The UK has left the EU - Get ready for 2021
The UK has left the EU and is now in a transition period, before new rules come into place from 1 January 2021. During this period, all EU rules and regulations will continue to apply to the UK. Virtually nothing will change for businesses or for the public during this time.
Now that Brexit is a fact the EU and the UK have to negotiate the details of their future relationship. This will include agreeing on what conditions will apply to EU-based companies that want to do business in and with the UK after the transition period. Negotiations will also take place on citizens’ rights and cooperation on security.
There will be more clarity on the new relationship between the EU and the UK only once the negotiations have been completed. The new agreements will enter into force after the transition period, which will end on 31 December 2020.
These new agreements will have to be approved by individual member states, the UK parliament and the European Parliament. If no agreement is reached there will be a ‘no deal’ Brexit after the transition period.
Businesses are being encouraged to prepare for Brexit as it is likely that it will impact on their business or customers after the exit date.
Businesses are encouraged to refer to the Prepare for Brexit website which provides all Scottish businesses with advice and information. The site contains a range of support tools and information, and links to events, webinars, and other resources.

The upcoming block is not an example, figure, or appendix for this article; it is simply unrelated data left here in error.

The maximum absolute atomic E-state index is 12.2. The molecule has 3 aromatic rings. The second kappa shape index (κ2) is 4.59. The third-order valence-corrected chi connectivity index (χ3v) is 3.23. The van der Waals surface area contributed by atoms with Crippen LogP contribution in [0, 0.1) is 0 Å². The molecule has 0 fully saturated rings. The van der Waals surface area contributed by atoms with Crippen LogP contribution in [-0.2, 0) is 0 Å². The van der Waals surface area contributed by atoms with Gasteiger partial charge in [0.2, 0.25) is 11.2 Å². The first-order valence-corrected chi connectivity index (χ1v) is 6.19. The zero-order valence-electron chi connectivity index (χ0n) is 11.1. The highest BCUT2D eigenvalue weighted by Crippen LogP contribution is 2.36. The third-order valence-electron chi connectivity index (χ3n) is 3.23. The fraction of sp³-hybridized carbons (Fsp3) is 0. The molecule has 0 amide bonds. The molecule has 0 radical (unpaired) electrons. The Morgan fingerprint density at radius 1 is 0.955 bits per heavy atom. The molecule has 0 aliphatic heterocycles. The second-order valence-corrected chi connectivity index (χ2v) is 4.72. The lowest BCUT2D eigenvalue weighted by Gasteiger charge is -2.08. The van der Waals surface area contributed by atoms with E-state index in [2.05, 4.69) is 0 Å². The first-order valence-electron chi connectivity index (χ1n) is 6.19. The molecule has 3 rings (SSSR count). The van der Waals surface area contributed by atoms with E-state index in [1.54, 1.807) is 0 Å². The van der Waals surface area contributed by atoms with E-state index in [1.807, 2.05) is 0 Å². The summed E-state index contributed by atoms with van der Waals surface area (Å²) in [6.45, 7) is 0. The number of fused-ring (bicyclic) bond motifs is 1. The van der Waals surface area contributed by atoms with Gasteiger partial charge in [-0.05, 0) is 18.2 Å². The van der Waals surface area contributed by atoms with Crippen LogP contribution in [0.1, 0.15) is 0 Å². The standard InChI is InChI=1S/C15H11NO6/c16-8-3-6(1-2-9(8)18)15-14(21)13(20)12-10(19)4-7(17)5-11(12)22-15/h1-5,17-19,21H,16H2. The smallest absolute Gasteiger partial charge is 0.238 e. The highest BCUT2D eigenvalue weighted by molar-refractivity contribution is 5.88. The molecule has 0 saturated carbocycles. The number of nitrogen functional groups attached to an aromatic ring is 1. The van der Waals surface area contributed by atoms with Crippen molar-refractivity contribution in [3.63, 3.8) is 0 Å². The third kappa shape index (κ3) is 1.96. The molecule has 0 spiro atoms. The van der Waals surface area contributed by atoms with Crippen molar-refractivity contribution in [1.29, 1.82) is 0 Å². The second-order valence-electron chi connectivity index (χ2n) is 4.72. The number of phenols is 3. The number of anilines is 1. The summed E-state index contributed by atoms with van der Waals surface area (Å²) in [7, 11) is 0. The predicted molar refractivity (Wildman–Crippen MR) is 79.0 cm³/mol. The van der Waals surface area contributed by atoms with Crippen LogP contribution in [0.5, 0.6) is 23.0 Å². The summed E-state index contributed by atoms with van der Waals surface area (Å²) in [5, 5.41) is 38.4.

- Prepare for Brexit Self-Assessment tool
- Checklist for businesses
- Brexit Support Grant
- Sector specific support
- Exporters toolkit
The HM Government website provides information and advice on the following:
- Employing EU citizens
- Importing, Exporting and Transporting
- Operating in the EU
- Regulation and Standards for Products and Goods
- Using Personal Data
- European and Domestic Funding
- Intellectual Property
- Energy and Climate
- Public Sector Procurement
The Federation of Small Businesses has provided some advice and guidance on Brexit for small businesses.
The Dundee & Angus Chamber of Commerce Brexit Hub provides essential help and guidance for businesses.
Scottish Enterprise has developed an ‘Anticipate. Plan. Adapt.’ Support section to help businesses with their Brexit preparations.
Food & Drink – Please see the information and guidance from Scottish Government, designed to help the food and drink sector prepare for the end of the EU Exit Transition Period. In addition, Defra are running a series of webinars focusing on exports to the EU. These sessions have been developed and will be run by the UK Government.
30 June 2020 was the last date that the UK could seek an extension to the Brexit transition period. Unless a trade deal is negotiated with the EU in the next 6 months, the UK will leave the EU with no deal on 31 December 2020.
The UK would then have to default to World Trade Organization (WTO) terms from 1 January 2021. Every WTO member has a list of tariffs and quotas that they apply to other countries. The UK would have to apply tariffs and quotas to goods coming into the country from the EU, and the EU would apply its “third-country” tariffs and quotas to the UK.
The Confederation of British Industry (CBI) predicts that no-deal would mean that 90% of the UK’s goods exports to the EU would be subjected to tariffs.
A No deal exit would also raise other non-tariff considerations – the BBC has produced a short summary – which includes standards, safety regulations, and sanitary checks on food and animals. They are more complicated than tariffs themselves.
The information provided above was accurate at the time of publication.